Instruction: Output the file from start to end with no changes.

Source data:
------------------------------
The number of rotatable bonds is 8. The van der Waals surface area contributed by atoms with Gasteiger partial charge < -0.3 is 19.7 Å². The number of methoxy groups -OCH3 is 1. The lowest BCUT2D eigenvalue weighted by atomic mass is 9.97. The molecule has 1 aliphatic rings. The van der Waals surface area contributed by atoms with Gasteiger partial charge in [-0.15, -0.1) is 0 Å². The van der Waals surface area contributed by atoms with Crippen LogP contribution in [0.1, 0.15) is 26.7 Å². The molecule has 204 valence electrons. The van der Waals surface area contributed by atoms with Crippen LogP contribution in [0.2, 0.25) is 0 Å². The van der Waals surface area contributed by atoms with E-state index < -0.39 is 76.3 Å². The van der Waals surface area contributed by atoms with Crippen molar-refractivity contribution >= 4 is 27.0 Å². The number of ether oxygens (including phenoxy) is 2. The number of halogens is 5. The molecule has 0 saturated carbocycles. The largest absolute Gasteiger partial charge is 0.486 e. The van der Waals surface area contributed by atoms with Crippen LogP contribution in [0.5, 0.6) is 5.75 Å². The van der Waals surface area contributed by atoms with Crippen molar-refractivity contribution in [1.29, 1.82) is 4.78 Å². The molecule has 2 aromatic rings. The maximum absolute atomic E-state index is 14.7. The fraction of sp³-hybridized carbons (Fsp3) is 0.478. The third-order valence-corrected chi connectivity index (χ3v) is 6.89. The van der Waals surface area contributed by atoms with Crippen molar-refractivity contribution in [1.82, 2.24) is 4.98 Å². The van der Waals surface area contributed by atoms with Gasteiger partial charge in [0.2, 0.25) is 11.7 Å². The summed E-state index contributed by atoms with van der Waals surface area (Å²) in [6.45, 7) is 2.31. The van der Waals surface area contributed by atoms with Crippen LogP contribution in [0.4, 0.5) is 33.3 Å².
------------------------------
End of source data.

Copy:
The number of rotatable bonds is 8. The van der Waals surface area contributed by atoms with Gasteiger partial charge < -0.3 is 19.7 Å². The number of methoxy groups -OCH3 is 1. The lowest BCUT2D eigenvalue weighted by atomic mass is 9.97. The molecule has 1 aliphatic rings. The van der Waals surface area contributed by atoms with Gasteiger partial charge in [-0.15, -0.1) is 0 Å². The van der Waals surface area contributed by atoms with Crippen LogP contribution in [0.1, 0.15) is 26.7 Å². The molecule has 204 valence electrons. The van der Waals surface area contributed by atoms with Crippen LogP contribution in [0.2, 0.25) is 0 Å². The van der Waals surface area contributed by atoms with E-state index < -0.39 is 76.3 Å². The van der Waals surface area contributed by atoms with Crippen molar-refractivity contribution >= 4 is 27.0 Å². The number of ether oxygens (including phenoxy) is 2. The number of halogens is 5. The molecule has 0 saturated carbocycles. The largest absolute Gasteiger partial charge is 0.486 e. The van der Waals surface area contributed by atoms with Crippen LogP contribution in [0.5, 0.6) is 5.75 Å². The van der Waals surface area contributed by atoms with Crippen molar-refractivity contribution in [1.29, 1.82) is 4.78 Å². The molecule has 2 aromatic rings. The maximum absolute atomic E-state index is 14.7. The fraction of sp³-hybridized carbons (Fsp3) is 0.478. The third-order valence-corrected chi connectivity index (χ3v) is 6.89. The van der Waals surface area contributed by atoms with Crippen molar-refractivity contribution in [1.82, 2.24) is 4.98 Å². The van der Waals surface area contributed by atoms with Gasteiger partial charge in [0.2, 0.25) is 11.7 Å². The summed E-state index contributed by atoms with van der Waals surface area (Å²) in [6.45, 7) is 2.31. The van der Waals surface area contributed by atoms with Crippen LogP contribution in [0.4, 0.5) is 33.3 Å².